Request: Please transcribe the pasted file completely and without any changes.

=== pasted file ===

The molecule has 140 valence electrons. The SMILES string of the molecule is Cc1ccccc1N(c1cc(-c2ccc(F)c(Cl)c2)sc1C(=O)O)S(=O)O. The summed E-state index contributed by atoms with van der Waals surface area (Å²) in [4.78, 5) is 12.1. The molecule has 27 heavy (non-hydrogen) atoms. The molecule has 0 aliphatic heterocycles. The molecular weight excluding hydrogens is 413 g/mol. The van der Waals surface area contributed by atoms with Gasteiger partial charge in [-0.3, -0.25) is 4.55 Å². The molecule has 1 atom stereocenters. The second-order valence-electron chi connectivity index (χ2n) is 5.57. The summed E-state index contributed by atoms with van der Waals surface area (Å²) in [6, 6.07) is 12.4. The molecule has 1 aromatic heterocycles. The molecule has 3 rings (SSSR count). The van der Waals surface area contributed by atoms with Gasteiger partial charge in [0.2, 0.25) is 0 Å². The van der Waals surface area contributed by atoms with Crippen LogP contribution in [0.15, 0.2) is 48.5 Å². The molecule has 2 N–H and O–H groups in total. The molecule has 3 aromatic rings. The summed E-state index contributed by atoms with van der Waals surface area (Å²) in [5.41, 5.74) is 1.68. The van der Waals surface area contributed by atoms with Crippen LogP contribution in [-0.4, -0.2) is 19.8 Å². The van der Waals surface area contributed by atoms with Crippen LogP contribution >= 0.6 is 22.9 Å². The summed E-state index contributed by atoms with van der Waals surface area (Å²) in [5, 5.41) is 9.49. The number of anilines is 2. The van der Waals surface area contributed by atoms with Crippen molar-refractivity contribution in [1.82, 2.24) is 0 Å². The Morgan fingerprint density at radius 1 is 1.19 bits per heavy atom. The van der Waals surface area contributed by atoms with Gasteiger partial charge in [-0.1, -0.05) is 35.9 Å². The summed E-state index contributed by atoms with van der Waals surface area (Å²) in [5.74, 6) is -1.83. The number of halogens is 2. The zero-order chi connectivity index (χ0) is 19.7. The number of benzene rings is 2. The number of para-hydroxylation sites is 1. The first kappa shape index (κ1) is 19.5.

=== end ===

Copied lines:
The molecule has 140 valence electrons. The SMILES string of the molecule is Cc1ccccc1N(c1cc(-c2ccc(F)c(Cl)c2)sc1C(=O)O)S(=O)O. The summed E-state index contributed by atoms with van der Waals surface area (Å²) in [4.78, 5) is 12.1. The molecule has 27 heavy (non-hydrogen) atoms. The molecule has 0 aliphatic heterocycles. The molecular weight excluding hydrogens is 413 g/mol. The van der Waals surface area contributed by atoms with Gasteiger partial charge in [-0.3, -0.25) is 4.55 Å². The molecule has 1 atom stereocenters. The second-order valence-electron chi connectivity index (χ2n) is 5.57. The summed E-state index contributed by atoms with van der Waals surface area (Å²) in [6, 6.07) is 12.4. The molecule has 1 aromatic heterocycles. The molecule has 3 rings (SSSR count). The van der Waals surface area contributed by atoms with Gasteiger partial charge in [0.2, 0.25) is 0 Å². The van der Waals surface area contributed by atoms with Crippen LogP contribution in [0.15, 0.2) is 48.5 Å². The molecule has 2 N–H and O–H groups in total. The molecule has 3 aromatic rings. The summed E-state index contributed by atoms with van der Waals surface area (Å²) in [5.41, 5.74) is 1.68. The van der Waals surface area contributed by atoms with Crippen LogP contribution in [-0.4, -0.2) is 19.8 Å². The van der Waals surface area contributed by atoms with Crippen LogP contribution >= 0.6 is 22.9 Å². The summed E-state index contributed by atoms with van der Waals surface area (Å²) in [5, 5.41) is 9.49. The number of anilines is 2. The van der Waals surface area contributed by atoms with Crippen molar-refractivity contribution in [1.82, 2.24) is 0 Å². The Morgan fingerprint density at radius 1 is 1.19 bits per heavy atom. The van der Waals surface area contributed by atoms with Gasteiger partial charge in [-0.1, -0.05) is 35.9 Å². The summed E-state index contributed by atoms with van der Waals surface area (Å²) in [5.74, 6) is -1.83. The number of halogens is 2. The zero-order chi connectivity index (χ0) is 19.7. The number of benzene rings is 2. The number of para-hydroxylation sites is 1. The first kappa shape index (κ1) is 19.5.